Episode 20: Finding an identity in the space between black and white

Esuantsiwa Jane GoldsmithI hope this week’s podcast provides some much-needed hope and optimism. They seem to be in short supply these days, but my guest, Esuantsiwa Jane Goldsmith, who recently published her first book The Space Between Black and White (a mixed-race memoir), has a refreshing, upbeat take on current events that definitely lifted my mood. She makes me want to spread around some of that optimism state side—either that or move to South London where she lives. 

As you’ll hear in the conversation, this interview also hits home for me personally. Being adopted, I’ve obsessed about my identity throughout my life. Who am I, really? And am I who I am because of my environment or because of my mysterious DNA? Esuantsiwa wondered some of the same things. But for her, the questions were constantly front and center as a biracial kid who grew up in a white family in a white neighborhood where the visual impact of her brown skin and curly hair attracted constant, unwelcome questions from bystanders. “Who are you?” they asked, constantly. So, “Who am I” was a question she asked herself multiple times every day of her life. 

One thing she eventually discovers about herself is that she’s a princess! It’s every adopted person’s dream come true (or maybe that’s just me). But there’s much more to her story—she writes that self-discovery is a lifelong journey, and hers makes for a wonderful memoir that I thoroughly enjoyed.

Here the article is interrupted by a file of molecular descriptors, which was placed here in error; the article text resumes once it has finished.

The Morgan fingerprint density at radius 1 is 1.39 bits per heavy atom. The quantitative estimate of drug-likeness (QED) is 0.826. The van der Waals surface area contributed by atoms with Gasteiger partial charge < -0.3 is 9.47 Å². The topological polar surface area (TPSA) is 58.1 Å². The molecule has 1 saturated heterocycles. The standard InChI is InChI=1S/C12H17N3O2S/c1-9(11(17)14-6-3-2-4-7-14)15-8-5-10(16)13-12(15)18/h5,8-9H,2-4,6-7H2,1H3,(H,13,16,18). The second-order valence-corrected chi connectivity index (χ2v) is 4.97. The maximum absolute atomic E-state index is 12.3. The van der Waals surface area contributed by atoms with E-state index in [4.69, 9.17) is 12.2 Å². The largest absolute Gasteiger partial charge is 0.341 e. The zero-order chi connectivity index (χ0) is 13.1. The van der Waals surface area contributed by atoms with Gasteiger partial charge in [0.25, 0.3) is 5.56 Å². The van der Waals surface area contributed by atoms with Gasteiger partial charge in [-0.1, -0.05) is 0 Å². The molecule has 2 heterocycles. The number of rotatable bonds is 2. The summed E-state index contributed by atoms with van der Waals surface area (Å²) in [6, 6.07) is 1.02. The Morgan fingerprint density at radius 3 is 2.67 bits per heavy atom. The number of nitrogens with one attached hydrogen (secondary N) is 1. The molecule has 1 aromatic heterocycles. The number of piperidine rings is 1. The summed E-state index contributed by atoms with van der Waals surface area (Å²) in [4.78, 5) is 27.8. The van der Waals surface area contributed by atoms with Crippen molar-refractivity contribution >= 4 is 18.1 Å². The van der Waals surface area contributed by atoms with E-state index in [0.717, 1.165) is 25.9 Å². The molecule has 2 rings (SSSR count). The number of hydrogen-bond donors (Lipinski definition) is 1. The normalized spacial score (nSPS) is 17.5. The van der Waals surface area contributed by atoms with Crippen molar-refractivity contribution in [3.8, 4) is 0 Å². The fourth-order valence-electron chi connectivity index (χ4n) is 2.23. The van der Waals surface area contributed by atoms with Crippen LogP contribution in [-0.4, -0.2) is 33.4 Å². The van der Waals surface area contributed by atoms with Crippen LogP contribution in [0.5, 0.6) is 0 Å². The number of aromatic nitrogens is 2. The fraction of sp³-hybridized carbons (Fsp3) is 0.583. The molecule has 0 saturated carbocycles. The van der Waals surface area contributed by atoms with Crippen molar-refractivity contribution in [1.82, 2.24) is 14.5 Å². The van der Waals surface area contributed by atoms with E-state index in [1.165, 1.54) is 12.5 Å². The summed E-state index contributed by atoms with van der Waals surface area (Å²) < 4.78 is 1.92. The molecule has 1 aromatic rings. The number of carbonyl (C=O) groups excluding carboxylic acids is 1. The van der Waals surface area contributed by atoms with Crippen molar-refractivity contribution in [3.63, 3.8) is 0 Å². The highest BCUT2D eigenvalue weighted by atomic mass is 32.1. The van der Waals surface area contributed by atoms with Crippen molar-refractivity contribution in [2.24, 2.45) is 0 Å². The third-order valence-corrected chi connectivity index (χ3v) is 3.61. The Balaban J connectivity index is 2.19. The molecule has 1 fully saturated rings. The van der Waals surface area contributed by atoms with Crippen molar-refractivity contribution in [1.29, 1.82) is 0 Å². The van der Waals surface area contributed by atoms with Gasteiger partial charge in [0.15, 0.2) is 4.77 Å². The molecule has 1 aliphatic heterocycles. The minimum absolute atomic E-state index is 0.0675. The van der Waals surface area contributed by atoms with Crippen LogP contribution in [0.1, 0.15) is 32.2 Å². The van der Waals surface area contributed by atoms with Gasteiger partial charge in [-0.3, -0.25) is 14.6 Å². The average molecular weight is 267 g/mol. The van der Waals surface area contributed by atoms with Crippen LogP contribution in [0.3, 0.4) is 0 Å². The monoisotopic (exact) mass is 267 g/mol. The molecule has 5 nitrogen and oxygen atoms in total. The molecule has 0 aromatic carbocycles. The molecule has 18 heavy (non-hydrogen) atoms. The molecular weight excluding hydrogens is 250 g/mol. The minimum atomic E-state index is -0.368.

“Being Mixed-Race is often misunderstood, trivialized or rejected,” Goldsmith said. “I want to shed new light and depth on this issue through personal experience, across different countries, contexts and generations. Being Mixed-Race is about challenge, inclusion, social and political justice, equality, diversity and finding commonalities between us as well as delighting in difference. We are a growing community in the UK, sharing a valid, exciting and unique identity in it’s own right. My story is a human story: every human being can metaphorically find themselves in the space ‘in between.'”

I actually listened to the book and I recommend doing that if you happen to be going on a daily walk or something else where you have an opportunity to listen. Her voice is lovely, which you can also experience in the podcast. I hope you enjoy!

CLICK HERE TO LISTEN!!!

Audio editing by Sofija Jovanov.

Relevant Links:

Esuantsiwa Jane Goldsmith

The Space Between Black and White

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